Club members use a swipe card to enter a machine, and that allows the casino to keep track of all the customer’s activity, for purposes of bonus points and such things.
I asked if the casino thus had a record of all Ms. Ferguson’s wins and losses over the years, and Ms. Beauchemin said yes.
So naturally I asked what those wins and losses add up to, which to me is necessary information for a rounded story, and I was shocked, shocked when she replied, “We can’t tell you. That’s private.”
Private? After you just put out a press release about a big win?
But of course that’s the way it works. The casino, like the Lottery Division, never puts out a press release about anyone’s losses even though they know the losses perfectly well.
Some poor sucker can go into the casino day after day and lose his rent money and grocery money and maybe wind up embezzling from his employer, which happens, to keep his head above water, and we in the press never get an announcement about it.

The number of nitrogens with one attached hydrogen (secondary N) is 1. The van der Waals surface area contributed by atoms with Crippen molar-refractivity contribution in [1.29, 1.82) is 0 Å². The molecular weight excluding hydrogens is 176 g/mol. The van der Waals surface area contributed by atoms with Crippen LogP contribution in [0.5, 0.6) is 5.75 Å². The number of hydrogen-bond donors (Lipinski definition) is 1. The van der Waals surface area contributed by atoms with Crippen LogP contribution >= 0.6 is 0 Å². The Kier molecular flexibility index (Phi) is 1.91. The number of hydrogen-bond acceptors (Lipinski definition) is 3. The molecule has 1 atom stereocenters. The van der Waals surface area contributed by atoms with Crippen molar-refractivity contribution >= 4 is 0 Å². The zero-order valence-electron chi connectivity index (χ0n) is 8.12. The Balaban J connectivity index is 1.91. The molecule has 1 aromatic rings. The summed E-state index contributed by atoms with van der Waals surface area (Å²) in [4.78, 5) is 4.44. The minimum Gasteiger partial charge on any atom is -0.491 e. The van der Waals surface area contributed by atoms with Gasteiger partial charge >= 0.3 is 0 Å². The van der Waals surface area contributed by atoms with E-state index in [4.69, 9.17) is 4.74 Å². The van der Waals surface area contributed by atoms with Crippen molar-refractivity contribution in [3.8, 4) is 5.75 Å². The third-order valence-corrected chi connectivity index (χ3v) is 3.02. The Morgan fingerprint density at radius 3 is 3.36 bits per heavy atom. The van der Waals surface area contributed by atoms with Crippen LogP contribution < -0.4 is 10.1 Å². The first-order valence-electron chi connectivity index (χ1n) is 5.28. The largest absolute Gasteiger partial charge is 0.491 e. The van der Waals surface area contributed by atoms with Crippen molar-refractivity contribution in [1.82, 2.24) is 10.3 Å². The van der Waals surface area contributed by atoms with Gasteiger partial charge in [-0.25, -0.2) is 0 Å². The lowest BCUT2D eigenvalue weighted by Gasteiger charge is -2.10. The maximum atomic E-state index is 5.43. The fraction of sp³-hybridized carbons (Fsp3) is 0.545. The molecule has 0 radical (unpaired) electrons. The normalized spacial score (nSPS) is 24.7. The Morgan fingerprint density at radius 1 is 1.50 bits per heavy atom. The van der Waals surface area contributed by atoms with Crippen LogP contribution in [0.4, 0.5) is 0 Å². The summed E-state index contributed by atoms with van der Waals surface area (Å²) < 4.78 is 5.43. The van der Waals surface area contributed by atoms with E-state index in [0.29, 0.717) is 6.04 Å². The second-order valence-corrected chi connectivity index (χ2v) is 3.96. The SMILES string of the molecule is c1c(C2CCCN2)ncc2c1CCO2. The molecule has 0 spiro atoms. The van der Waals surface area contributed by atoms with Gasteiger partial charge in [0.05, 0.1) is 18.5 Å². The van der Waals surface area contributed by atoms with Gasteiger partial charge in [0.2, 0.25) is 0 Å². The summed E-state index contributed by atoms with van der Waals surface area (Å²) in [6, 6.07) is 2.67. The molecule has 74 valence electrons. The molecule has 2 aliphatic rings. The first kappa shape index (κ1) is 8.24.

It’s the last thing any casino or lottery operation wants you to know or even to think about.
But we do know the odds, and the odds are such as to eat you up if you’re a “pretty regular” player.
The payback on the slots at Saratoga is 92 percent, and at that rate, losing an average of 8 cents on every dollar you wager, you lose your shirt very fast, and your trousers too.
You might win once in a great while, if you’re very lucky, but if you play steadily year after year such as to be a platinum member of their little club, you will need at least $120,000 to get even, is my own personal wager.
The week in which Ms. Ferguson won her $120,367, customers at the Saratoga casino collectively lost $3.2 million, which worked out to a loss of $257 per machine, per day.
The numbers are pretty steady, day after day, week after week, year after year. The casino never loses.